An experiment to search massive long-lived, weakly interacting particles (leptons) in cosmic radiation has been conducted at Kolar Gold Fields at a depth of 7.6 hg cm−2 (1 hg cm−2=100 g cm−2) below surface. The apparatus was senstive to sub-relativistic (velocity<0.75 c) charged leptons of mass greater than that of a proton and life times greater than a microsecond. The method consists of selecting charged particles using a scintillator counter telescope and vetoing relativistic particles (velocity >0.75 c) by using a water Čerenkov detector. The range of the particle is observed in arrays of neon flash tubes interspersed with iron absorbers. During 3000 hours of observation 28 events were recorded satisfying the trigger and event selection criteria. Bulk of these events were interpreted as due to recoil protons (low energy) from the inelastic scattering of high energy muons in the overhead absorber. The remaining events were interpreted as either atmospheric stopping protons or stopping muons that failed to generate a Čerenkov signal. The observed events are thus consistent with the background and no heavy leptons were seen. From our observations an upper limit of 2.12×10−7 (with 90% confidence level) is set on the ratio of the flux of heavy leptons to that of all muons at this depth.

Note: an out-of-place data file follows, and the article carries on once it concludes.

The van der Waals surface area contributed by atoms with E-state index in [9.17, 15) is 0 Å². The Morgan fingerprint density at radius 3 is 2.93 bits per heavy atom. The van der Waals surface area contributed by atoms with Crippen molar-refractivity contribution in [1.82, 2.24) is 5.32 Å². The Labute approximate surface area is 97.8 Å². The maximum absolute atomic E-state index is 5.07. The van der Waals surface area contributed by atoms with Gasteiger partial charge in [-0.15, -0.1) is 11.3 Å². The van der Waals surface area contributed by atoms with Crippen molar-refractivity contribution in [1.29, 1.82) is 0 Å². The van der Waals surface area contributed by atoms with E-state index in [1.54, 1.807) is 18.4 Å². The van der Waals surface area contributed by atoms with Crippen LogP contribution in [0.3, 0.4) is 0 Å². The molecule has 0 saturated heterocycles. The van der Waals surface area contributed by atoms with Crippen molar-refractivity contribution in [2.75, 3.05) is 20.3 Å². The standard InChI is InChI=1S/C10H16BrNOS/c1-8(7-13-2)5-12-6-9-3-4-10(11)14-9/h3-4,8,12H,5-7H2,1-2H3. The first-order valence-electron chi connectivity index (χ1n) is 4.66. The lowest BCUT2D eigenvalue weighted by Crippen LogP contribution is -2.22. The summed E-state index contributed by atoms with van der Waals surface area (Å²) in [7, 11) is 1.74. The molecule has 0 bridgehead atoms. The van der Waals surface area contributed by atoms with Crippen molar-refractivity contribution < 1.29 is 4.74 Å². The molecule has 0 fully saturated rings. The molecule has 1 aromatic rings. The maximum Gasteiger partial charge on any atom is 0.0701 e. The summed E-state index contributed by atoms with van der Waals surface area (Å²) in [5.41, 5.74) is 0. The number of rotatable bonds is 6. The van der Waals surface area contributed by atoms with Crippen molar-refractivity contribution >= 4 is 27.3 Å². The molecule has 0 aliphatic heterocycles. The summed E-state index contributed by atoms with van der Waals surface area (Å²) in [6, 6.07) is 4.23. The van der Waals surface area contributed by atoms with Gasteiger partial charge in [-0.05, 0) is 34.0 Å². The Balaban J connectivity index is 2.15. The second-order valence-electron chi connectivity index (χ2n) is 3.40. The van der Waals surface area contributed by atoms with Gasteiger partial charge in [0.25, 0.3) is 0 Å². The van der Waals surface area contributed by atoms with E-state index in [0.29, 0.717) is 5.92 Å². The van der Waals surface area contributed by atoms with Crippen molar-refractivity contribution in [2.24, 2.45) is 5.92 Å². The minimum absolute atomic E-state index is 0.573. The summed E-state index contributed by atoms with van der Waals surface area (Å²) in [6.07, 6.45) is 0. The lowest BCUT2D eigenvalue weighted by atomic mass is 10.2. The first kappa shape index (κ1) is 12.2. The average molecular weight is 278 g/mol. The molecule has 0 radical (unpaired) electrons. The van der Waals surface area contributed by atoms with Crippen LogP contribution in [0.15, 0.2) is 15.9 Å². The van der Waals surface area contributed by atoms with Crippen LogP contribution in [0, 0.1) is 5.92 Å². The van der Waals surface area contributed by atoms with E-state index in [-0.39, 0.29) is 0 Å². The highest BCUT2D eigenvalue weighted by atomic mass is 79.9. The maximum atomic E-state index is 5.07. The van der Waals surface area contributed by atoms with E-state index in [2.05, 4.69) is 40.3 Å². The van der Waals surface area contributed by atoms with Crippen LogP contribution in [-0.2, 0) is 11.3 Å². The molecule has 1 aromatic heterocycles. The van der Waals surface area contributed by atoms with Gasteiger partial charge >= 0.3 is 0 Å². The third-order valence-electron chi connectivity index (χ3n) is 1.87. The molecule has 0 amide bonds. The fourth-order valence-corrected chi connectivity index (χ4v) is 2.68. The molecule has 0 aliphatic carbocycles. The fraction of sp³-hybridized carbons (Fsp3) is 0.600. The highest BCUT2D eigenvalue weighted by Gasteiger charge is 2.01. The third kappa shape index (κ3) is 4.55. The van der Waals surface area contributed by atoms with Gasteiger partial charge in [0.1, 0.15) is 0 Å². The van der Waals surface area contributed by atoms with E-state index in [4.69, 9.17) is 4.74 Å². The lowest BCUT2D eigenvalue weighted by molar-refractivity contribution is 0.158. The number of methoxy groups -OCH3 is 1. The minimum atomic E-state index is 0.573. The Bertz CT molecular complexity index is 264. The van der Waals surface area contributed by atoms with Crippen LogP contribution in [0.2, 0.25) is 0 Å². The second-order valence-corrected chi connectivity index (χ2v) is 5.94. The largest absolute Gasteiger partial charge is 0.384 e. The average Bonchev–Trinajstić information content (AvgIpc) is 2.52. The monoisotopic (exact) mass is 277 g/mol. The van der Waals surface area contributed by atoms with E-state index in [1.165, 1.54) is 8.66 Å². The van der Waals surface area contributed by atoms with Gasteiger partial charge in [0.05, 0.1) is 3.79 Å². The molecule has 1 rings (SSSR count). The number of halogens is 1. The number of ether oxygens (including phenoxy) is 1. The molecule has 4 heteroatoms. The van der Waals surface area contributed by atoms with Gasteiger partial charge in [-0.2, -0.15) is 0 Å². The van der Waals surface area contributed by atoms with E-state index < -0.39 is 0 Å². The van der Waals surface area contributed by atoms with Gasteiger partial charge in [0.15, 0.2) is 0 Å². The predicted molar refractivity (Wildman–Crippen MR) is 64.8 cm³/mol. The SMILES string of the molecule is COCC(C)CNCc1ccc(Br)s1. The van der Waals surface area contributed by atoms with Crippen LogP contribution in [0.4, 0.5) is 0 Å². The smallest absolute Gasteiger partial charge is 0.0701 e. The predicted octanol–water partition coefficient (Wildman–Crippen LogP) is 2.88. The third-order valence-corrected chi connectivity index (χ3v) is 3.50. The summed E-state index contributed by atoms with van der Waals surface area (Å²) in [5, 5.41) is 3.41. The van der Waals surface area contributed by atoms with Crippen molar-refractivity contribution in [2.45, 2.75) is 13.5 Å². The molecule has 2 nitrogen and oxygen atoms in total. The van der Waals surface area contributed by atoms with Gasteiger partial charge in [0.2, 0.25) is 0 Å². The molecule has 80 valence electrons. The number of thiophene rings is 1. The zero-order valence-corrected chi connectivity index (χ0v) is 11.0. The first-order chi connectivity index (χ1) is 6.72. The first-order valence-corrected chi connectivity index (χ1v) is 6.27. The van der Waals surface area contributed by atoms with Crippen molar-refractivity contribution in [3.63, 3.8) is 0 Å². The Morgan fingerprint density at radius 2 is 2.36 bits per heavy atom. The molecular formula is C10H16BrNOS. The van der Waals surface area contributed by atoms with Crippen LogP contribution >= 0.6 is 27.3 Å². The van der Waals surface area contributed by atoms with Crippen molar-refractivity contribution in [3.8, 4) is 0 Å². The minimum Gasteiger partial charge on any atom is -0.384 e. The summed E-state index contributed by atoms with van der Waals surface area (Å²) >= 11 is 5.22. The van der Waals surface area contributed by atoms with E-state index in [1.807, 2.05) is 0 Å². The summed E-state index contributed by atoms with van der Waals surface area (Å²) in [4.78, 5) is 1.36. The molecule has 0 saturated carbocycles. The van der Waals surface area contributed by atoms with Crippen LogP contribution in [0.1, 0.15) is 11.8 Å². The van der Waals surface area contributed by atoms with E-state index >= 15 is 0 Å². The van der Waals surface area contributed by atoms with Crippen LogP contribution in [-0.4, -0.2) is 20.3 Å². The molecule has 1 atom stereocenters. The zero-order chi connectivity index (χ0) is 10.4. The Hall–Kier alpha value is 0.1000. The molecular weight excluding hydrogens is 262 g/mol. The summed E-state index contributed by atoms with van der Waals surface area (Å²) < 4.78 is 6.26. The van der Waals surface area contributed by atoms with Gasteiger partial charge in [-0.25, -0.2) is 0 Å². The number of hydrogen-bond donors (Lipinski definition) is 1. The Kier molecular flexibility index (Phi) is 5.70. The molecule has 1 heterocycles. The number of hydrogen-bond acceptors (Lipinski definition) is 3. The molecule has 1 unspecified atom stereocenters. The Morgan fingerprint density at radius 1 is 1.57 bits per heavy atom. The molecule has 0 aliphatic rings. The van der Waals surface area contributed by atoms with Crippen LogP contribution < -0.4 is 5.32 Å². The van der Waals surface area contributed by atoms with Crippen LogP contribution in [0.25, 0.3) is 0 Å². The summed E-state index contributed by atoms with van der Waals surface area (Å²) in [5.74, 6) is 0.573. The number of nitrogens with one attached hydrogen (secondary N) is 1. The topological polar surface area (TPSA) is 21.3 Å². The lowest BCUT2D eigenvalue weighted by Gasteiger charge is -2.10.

Volume 96, 2022
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